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Language of Youngblood
Transcript of Language of Youngblood
The Discourse Practice of Young Column Contributors in the Philippines Nicanor L. Guinto
MA English Studies: Language 1st CAL GSO Research Colloquium | February 23, 2013
Faculty Center, College of Arts and Letters, University of the Philippines-Diliman "Ang kabataan ang pag-asa ng bayan." - Dr. Jose Rizal ...youth in the country is normally perceived to have a “traditionally weak position
in society” ( United Nations 2000: 2) "generation lost" "apathetic" ”(Apathy… 2010; Resurreccion 2009) (De Vera 2000) "age group that cannot
be reached" (De Vera 2000) “what is wrong with the nation is what is wrong with the youth” (Lanuza, 2003) "...to be perceived in their own right and within the specificities of their social location” The “voices out there in the wilderness of the young Philippine experience should be taken seriously, that young writing was not automatically congruent to unpolished or hollow writing.” (De Vera, 2006, p. ix) How does the youth use language to assert their presence in their domestic space, as reflected in the collective linguistic features they employ in their column? How are discourse units developed in the columns? What rhetorical pattern is preferred by the contributors in writing their columns? Discourse
Practice Flesch-Kincaid Readability Formula Rhetorical Structure Discourse Development assessess the grade-level of the reader FKRA = (0.39 x ASL) + (11.8 x ASW) - 15.59 Halliday and Hasan's Cohesion - referential
- reiteration lexical cohesion Halliday's System of Transitivity - process types material mental behavioral verbal relational Swales' Genre Analysis Labov and Waletzky's Personal Experience Narrative 1. abstract – summarizes the story to come
2. orientation – introduces characters, temporal setting, and situation
3. complicating action – recapitulates series of events leading to the climax
4. evaluation – states or underscores what is interesting in the story
5. result or resolution – releases the tension and finally tells what happens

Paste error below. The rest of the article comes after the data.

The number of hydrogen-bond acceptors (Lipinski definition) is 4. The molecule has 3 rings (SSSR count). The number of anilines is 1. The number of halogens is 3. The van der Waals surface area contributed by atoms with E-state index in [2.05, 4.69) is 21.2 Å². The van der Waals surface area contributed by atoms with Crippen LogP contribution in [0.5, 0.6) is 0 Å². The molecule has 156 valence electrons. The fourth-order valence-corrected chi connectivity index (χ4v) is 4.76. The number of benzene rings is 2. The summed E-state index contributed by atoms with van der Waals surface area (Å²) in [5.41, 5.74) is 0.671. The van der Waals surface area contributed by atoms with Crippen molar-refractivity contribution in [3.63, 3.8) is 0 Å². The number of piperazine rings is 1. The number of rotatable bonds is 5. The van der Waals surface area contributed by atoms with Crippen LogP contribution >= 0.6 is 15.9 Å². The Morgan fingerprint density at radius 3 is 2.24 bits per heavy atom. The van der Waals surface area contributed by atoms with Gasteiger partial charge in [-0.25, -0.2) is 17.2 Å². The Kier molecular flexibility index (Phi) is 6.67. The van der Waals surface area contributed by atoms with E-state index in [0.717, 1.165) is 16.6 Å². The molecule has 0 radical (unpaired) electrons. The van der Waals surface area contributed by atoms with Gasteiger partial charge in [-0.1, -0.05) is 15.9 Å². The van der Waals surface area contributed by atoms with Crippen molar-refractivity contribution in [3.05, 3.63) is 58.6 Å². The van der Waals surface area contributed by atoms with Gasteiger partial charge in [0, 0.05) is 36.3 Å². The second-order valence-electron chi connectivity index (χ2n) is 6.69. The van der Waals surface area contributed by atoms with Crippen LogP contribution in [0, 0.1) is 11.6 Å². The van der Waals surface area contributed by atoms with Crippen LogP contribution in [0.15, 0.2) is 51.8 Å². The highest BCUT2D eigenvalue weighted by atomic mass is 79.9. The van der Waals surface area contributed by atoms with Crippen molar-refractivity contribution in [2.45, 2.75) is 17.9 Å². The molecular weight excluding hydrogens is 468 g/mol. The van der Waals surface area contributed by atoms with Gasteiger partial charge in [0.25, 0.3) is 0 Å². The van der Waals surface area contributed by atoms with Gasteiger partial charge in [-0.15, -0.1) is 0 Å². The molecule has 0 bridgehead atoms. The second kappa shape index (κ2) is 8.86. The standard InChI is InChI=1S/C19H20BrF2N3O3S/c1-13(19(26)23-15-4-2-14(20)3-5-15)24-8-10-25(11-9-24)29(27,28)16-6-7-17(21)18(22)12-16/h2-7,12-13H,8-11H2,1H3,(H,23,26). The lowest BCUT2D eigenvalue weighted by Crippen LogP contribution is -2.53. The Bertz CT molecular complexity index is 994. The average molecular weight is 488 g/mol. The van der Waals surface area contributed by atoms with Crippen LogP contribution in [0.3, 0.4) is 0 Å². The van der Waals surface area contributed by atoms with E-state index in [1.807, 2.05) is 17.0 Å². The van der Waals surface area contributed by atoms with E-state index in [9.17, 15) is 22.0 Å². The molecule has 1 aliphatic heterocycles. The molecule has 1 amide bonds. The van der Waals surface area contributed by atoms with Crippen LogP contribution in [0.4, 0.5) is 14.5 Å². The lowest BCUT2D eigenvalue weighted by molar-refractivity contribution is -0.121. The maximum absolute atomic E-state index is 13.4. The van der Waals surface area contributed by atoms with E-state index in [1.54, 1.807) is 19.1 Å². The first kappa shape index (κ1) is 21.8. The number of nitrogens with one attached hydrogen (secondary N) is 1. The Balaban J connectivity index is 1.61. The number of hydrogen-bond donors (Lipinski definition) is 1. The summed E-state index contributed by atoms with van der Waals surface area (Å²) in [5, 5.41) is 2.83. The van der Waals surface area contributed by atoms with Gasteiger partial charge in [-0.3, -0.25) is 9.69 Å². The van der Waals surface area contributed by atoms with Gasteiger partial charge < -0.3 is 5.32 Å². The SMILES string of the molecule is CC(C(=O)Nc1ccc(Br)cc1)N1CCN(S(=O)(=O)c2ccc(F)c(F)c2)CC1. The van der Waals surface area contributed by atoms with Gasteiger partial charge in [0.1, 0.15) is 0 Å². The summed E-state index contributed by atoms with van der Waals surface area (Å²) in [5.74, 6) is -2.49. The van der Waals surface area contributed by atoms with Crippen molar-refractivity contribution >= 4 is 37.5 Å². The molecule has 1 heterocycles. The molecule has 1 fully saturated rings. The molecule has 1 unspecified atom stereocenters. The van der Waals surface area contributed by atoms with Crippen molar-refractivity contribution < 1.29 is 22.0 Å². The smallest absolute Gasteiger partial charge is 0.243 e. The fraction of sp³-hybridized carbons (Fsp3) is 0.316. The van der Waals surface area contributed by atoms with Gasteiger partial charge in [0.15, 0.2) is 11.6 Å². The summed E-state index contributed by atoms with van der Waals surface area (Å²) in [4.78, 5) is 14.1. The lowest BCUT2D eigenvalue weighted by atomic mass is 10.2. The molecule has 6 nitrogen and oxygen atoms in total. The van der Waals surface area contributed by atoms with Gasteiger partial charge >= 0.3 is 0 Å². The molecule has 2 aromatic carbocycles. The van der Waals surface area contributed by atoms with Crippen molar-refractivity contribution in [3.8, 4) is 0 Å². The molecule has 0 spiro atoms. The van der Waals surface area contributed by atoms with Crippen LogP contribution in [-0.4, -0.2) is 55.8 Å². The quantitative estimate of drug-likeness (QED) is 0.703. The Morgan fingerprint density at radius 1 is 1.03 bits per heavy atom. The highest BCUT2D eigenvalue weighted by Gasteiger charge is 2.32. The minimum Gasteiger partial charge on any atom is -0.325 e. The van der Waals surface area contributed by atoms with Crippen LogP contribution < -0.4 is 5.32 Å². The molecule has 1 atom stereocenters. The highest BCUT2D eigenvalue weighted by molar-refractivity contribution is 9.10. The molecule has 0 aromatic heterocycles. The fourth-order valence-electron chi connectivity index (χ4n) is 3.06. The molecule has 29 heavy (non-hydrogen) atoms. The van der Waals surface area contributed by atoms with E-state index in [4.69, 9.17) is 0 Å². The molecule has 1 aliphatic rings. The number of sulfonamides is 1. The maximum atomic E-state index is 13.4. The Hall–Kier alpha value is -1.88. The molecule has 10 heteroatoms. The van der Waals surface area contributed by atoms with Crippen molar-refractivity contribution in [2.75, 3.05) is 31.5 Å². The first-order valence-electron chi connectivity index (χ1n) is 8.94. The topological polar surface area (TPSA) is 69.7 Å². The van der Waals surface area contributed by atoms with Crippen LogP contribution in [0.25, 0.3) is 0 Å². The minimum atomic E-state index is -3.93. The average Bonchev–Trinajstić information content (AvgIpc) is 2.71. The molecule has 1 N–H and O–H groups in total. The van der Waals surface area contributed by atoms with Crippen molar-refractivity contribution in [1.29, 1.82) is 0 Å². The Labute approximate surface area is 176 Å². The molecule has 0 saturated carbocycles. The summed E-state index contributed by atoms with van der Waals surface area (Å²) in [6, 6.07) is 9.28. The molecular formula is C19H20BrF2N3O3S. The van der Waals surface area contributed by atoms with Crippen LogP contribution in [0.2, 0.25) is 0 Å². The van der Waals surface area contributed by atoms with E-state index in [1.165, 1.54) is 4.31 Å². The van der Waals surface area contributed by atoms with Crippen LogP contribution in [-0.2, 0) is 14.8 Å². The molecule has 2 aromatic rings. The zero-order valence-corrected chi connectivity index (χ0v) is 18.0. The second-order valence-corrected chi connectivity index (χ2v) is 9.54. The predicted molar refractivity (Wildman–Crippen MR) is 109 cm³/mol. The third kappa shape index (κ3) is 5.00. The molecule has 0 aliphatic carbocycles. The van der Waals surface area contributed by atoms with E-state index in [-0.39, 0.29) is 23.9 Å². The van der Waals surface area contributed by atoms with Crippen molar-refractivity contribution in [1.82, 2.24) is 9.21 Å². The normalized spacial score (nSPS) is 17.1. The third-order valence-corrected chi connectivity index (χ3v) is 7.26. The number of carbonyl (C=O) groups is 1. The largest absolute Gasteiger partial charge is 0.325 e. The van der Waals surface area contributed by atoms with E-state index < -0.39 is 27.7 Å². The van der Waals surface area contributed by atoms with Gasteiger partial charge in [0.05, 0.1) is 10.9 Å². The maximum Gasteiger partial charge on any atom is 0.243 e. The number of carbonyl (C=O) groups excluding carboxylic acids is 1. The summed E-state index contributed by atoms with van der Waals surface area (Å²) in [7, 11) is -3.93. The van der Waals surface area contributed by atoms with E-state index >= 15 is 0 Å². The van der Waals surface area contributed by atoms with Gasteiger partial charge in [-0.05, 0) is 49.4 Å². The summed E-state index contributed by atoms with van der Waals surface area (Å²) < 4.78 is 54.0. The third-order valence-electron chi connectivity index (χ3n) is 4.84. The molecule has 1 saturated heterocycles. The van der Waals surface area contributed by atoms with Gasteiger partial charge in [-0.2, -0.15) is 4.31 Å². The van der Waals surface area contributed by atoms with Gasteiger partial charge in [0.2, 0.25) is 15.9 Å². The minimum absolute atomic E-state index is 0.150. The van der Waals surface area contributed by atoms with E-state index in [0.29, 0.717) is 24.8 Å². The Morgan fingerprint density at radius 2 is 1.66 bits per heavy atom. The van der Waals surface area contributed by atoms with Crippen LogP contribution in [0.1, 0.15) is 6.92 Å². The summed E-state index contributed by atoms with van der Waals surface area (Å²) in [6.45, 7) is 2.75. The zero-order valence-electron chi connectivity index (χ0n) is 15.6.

6. coda – announces that the story is finished Textbook Framework communicative events communicative purpose discourse
community Move-Step Methodology practice-focused & reflective inquiry Data: 7 columns (Oct. 1-15, 2011) 29 (narrative) columns (June-Dec. 2011) statistical treatment: frequency and percentage,
statistical mode, dense ranking Conclusions The target audience of the contributors are their fellow youth. .1. The high density of the personal pronoun “I” and “me” signifies the recurrence of topics of personal account or interest of the writers, as well as the preference on narratives. Conclusions .2. The frequent use of additive and temporal conjunctive cohesive devices in the articles shows that content was developed by providing additional or supporting information. .3. The density of additive conjunctive cohesive devices in the articles provides credence to the assumption that the preferred purpose in the column is “to inform”. .4. The massive use of verbs expressing material processes in the articles promotes the representation of a physically active group in the columns. The identified rhetorical pattern was found to be closely related to standard western practices which can be attributed to existing influences of Anglo-American literary canons in the academe, but it is a structure they can call their very own. The younger generation
in the Philippines, the
tors, in particular, use
language as a means
of asserting the fact
that they are actually “doing something” worth noticing, expressed in a rhetorical pattern unique to their generation, challenging local popular beliefs. Further Explorations Sampling 1. Time frame: Synchronic/Diachronic 2. Choice 2.1. Topic
2.2. Profile of Writers
2.3. Editorial Policy
2.4. Trends purposive selection exploratory research